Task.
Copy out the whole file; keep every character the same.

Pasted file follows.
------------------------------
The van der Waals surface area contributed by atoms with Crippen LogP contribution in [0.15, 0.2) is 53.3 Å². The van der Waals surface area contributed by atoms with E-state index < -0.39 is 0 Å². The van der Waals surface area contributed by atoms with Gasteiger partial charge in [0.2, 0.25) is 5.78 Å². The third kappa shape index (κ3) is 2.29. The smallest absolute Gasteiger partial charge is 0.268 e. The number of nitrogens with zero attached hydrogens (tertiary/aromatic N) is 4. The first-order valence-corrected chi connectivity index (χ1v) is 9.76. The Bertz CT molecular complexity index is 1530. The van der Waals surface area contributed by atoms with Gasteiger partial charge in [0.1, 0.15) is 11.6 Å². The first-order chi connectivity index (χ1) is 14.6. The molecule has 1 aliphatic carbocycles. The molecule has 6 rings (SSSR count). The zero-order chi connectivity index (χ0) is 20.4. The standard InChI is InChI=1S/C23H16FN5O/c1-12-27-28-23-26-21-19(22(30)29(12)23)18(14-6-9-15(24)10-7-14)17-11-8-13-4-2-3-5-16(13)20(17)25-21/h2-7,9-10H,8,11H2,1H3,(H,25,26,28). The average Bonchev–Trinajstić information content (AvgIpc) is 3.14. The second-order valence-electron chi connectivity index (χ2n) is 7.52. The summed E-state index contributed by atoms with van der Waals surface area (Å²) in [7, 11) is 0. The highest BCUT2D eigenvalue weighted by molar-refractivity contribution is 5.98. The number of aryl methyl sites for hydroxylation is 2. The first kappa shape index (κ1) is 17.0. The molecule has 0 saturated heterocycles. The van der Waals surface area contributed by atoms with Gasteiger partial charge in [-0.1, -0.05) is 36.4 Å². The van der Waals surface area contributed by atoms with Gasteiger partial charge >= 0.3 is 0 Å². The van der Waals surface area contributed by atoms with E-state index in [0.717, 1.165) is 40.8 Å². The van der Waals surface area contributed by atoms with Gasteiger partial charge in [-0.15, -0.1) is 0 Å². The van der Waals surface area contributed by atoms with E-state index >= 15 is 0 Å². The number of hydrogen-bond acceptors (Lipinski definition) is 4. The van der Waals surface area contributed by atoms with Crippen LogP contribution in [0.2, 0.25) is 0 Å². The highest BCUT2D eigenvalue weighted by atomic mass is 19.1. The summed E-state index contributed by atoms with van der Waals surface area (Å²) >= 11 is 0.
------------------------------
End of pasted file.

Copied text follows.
The van der Waals surface area contributed by atoms with Crippen LogP contribution in [0.15, 0.2) is 53.3 Å². The van der Waals surface area contributed by atoms with E-state index < -0.39 is 0 Å². The van der Waals surface area contributed by atoms with Gasteiger partial charge in [0.2, 0.25) is 5.78 Å². The third kappa shape index (κ3) is 2.29. The smallest absolute Gasteiger partial charge is 0.268 e. The number of nitrogens with zero attached hydrogens (tertiary/aromatic N) is 4. The first-order valence-corrected chi connectivity index (χ1v) is 9.76. The Bertz CT molecular complexity index is 1530. The van der Waals surface area contributed by atoms with Gasteiger partial charge in [0.1, 0.15) is 11.6 Å². The first-order chi connectivity index (χ1) is 14.6. The molecule has 1 aliphatic carbocycles. The molecule has 6 rings (SSSR count). The zero-order chi connectivity index (χ0) is 20.4. The standard InChI is InChI=1S/C23H16FN5O/c1-12-27-28-23-26-21-19(22(30)29(12)23)18(14-6-9-15(24)10-7-14)17-11-8-13-4-2-3-5-16(13)20(17)25-21/h2-7,9-10H,8,11H2,1H3,(H,25,26,28). The average Bonchev–Trinajstić information content (AvgIpc) is 3.14. The second-order valence-electron chi connectivity index (χ2n) is 7.52. The summed E-state index contributed by atoms with van der Waals surface area (Å²) in [7, 11) is 0. The highest BCUT2D eigenvalue weighted by molar-refractivity contribution is 5.98. The number of aryl methyl sites for hydroxylation is 2. The first kappa shape index (κ1) is 17.0. The molecule has 0 saturated heterocycles. The van der Waals surface area contributed by atoms with Gasteiger partial charge in [-0.1, -0.05) is 36.4 Å². The van der Waals surface area contributed by atoms with Gasteiger partial charge >= 0.3 is 0 Å². The van der Waals surface area contributed by atoms with E-state index in [0.717, 1.165) is 40.8 Å². The van der Waals surface area contributed by atoms with Gasteiger partial charge in [-0.15, -0.1) is 0 Å². The van der Waals surface area contributed by atoms with E-state index >= 15 is 0 Å². The number of hydrogen-bond acceptors (Lipinski definition) is 4. The van der Waals surface area contributed by atoms with Crippen LogP contribution in [0.2, 0.25) is 0 Å². The highest BCUT2D eigenvalue weighted by atomic mass is 19.1. The summed E-state index contributed by atoms with van der Waals surface area (Å²) >= 11 is 0.